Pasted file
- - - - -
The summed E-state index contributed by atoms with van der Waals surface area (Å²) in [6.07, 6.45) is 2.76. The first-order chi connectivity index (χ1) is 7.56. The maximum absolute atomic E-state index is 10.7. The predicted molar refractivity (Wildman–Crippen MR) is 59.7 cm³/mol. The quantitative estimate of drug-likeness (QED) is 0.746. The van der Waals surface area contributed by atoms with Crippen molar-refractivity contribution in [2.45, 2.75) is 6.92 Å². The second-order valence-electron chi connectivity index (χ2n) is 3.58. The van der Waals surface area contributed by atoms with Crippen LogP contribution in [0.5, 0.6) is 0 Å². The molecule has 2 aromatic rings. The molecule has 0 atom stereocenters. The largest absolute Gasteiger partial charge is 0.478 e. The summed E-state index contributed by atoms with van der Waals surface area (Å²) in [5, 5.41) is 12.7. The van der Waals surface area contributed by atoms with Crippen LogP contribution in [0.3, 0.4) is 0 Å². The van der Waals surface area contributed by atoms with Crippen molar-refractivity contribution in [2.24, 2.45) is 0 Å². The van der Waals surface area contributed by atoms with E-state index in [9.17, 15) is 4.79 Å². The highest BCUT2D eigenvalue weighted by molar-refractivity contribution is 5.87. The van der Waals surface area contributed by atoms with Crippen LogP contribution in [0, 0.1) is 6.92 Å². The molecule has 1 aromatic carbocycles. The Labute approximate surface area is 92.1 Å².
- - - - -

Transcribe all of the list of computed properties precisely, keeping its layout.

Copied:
The summed E-state index contributed by atoms with van der Waals surface area (Å²) in [6.07, 6.45) is 2.76. The first-order chi connectivity index (χ1) is 7.56. The maximum absolute atomic E-state index is 10.7. The predicted molar refractivity (Wildman–Crippen MR) is 59.7 cm³/mol. The quantitative estimate of drug-likeness (QED) is 0.746. The van der Waals surface area contributed by atoms with Crippen molar-refractivity contribution in [2.45, 2.75) is 6.92 Å². The second-order valence-electron chi connectivity index (χ2n) is 3.58. The van der Waals surface area contributed by atoms with Crippen LogP contribution in [0.5, 0.6) is 0 Å². The molecule has 2 aromatic rings. The molecule has 0 atom stereocenters. The largest absolute Gasteiger partial charge is 0.478 e. The summed E-state index contributed by atoms with van der Waals surface area (Å²) in [5, 5.41) is 12.7. The van der Waals surface area contributed by atoms with Crippen LogP contribution in [0.3, 0.4) is 0 Å². The van der Waals surface area contributed by atoms with Crippen molar-refractivity contribution in [2.24, 2.45) is 0 Å². The van der Waals surface area contributed by atoms with E-state index in [9.17, 15) is 4.79 Å². The highest BCUT2D eigenvalue weighted by molar-refractivity contribution is 5.87. The van der Waals surface area contributed by atoms with Crippen LogP contribution in [0, 0.1) is 6.92 Å². The molecule has 1 aromatic carbocycles. The Labute approximate surface area is 92.1 Å².